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What is Local Law 97? Energy Audits, Timelines & Fines

What is Local Law 97? Energy Audits, Timelines & Fines

In 2019, the New York City Council enacted the Climate Mobilization Act (CMA), an ambitious package of legislation aimed at reaching carbon neutrality by 2050. Much of the CMA’s scope—including Local Law 97 (LL97)—targets buildings, which account for over 70% of the city’s GHG emissions. Beginning in 2024, LL97 places stringent and increasing emissions limits on most buildings over 25,000 square feet. Buildings that exceed limits face substantial fines. This makes investments in energy efficiency retrofits and electrification the most economical pathway in many cases.

Who is impacted by LL97?

If you’re a building owner in the five boroughs, there’s a good chance it’s you. Approximately 50,000 residential and commercial buildings across the city—60% of total building stock—must comply with LL97’s requirements. With some exceptions, LL97 covers:

  • Buildings that exceed 25,000 gross square feet
  • Two or more buildings on the same tax lot that together exceed 50,000 square feet
  • Two or more buildings owned by a condo association that are governed by the same board of managers and that together exceed 50,000 square feet

Buildings will face annual fines of $268 per ton of emissions above the limit, with many facing multimillion-dollar penalties. 

How are the Emissions Limits Determined?

A number of factors go into determining the greenhouse emission limit per building. These include building usage classifications, occupancy levels and gross floor area. However, limits will not be based on volume, but on intensity. Specifically, it will be tons of carbon dioxide-equivalent (tCO²e) per square foot.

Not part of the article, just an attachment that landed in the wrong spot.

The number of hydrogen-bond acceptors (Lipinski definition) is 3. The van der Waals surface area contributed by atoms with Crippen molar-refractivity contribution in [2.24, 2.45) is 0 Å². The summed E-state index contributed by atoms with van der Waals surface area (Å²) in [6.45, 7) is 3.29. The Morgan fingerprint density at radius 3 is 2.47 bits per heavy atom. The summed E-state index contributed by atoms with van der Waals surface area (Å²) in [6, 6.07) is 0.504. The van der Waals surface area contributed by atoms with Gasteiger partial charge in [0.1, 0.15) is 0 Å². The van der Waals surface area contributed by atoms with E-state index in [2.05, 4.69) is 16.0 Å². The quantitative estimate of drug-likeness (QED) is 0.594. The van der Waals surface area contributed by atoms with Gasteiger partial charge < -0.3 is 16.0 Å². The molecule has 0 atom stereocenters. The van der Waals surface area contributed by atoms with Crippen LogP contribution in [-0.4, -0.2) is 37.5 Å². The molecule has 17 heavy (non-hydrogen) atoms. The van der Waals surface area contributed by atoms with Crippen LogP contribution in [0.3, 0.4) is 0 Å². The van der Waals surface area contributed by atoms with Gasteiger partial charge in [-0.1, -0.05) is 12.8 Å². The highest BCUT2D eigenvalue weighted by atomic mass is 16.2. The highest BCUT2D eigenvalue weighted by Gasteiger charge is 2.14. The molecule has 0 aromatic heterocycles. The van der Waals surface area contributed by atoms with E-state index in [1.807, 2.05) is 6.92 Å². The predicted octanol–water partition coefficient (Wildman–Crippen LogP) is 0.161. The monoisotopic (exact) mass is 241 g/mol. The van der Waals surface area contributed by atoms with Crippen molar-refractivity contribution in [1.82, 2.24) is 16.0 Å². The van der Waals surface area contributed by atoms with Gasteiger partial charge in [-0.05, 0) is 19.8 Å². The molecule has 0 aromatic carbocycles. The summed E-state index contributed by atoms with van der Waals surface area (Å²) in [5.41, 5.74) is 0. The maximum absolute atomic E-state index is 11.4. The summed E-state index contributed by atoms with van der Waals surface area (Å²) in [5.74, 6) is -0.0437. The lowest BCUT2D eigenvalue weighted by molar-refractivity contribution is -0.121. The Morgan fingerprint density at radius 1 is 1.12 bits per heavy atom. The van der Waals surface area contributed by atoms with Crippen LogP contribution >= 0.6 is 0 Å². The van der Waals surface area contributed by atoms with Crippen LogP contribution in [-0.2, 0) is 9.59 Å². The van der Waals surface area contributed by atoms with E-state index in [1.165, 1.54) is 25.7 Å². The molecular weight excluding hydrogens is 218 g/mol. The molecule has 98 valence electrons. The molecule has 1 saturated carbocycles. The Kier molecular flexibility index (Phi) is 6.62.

To address building owners’ need to understand their GHG emissions intensity, a burgeoning industry for energy audits is popping up. While New York City buildings over 50,000 square feet are required to conduct a building energy audit according to Local Law 87, all buildings can benefit from a greater understanding of their energy efficiency, output and performance. 

What is the Law’s Timeline?

Further, in order to most efficiently achieve the objective of the law—an 80% reduction of citywide emissions by 2050, commonly referred to as the 80x50 goal—the limits will increase over time. In practice, this will look like stricter limitations after 2030 compared to 2024-2029. Later limits will be published by the city on or before January 1, 2023.

It is expected that the most carbon-intensive buildings—approximately 20% of eligible buildings—will miss the mark in this initial period. 

By 2030, maximum emissions limits will be nearly halved with the aim of creating a 40% carbon reduction compared to 2005 levels. Today, 75% of buildings exceed this limit. Luckily, there are actions building owners can take today to prepare and protect themselves.

How Will Buildings Reach These Goals?

Energy efficiency and electrification measures that enable buildings to reduce or eliminate consumption of the most carbon-intensive fuel types are going to be the top priority. This will include updating oil or gas-burning furnaces or boilers to heat pumps, which run on electricity. Learn more about how BlocPower can help you in this process here.

Otherwise, builder owners will be able to purchase carbon offsets to satisfy up to 10% of a building’s emissions limit. Further, buying renewable energy credits (RECs) from energy generated or sunk into the NYC grid can offset up to 100% of emissions. Buildings may also have the opportunity to participate in a carbon trading marketplace, with a study due imminently from the Mayor’s Office of Sustainability

BlocPower's expertise enables building owners to take advantage of energy incentives that will ease the transition to LL97 compliance, and with flexible financing options, we’re ready to help you install a modern electric system. Get started by answering a few quick questions about your building.